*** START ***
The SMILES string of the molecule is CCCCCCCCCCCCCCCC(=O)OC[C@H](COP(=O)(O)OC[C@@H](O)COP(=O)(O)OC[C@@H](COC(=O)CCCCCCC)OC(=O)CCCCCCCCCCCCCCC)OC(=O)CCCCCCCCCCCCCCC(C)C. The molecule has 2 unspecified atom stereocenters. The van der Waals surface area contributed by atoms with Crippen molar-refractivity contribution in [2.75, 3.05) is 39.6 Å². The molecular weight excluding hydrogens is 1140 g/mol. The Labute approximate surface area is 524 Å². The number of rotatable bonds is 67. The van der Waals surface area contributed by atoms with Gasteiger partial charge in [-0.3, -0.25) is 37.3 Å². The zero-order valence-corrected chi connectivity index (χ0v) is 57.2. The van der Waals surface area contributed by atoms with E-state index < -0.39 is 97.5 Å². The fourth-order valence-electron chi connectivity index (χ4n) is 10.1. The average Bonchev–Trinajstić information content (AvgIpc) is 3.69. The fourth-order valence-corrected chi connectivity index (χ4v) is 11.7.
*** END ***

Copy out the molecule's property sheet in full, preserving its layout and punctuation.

The SMILES string of the molecule is CCCCCCCCCCCCCCCC(=O)OC[C@H](COP(=O)(O)OC[C@@H](O)COP(=O)(O)OC[C@@H](COC(=O)CCCCCCC)OC(=O)CCCCCCCCCCCCCCC)OC(=O)CCCCCCCCCCCCCCC(C)C. The molecule has 2 unspecified atom stereocenters. The van der Waals surface area contributed by atoms with Crippen molar-refractivity contribution in [2.75, 3.05) is 39.6 Å². The molecular weight excluding hydrogens is 1140 g/mol. The Labute approximate surface area is 524 Å². The number of rotatable bonds is 67. The van der Waals surface area contributed by atoms with Gasteiger partial charge in [-0.3, -0.25) is 37.3 Å². The zero-order valence-corrected chi connectivity index (χ0v) is 57.2. The van der Waals surface area contributed by atoms with E-state index < -0.39 is 97.5 Å². The fourth-order valence-electron chi connectivity index (χ4n) is 10.1. The average Bonchev–Trinajstić information content (AvgIpc) is 3.69. The fourth-order valence-corrected chi connectivity index (χ4v) is 11.7.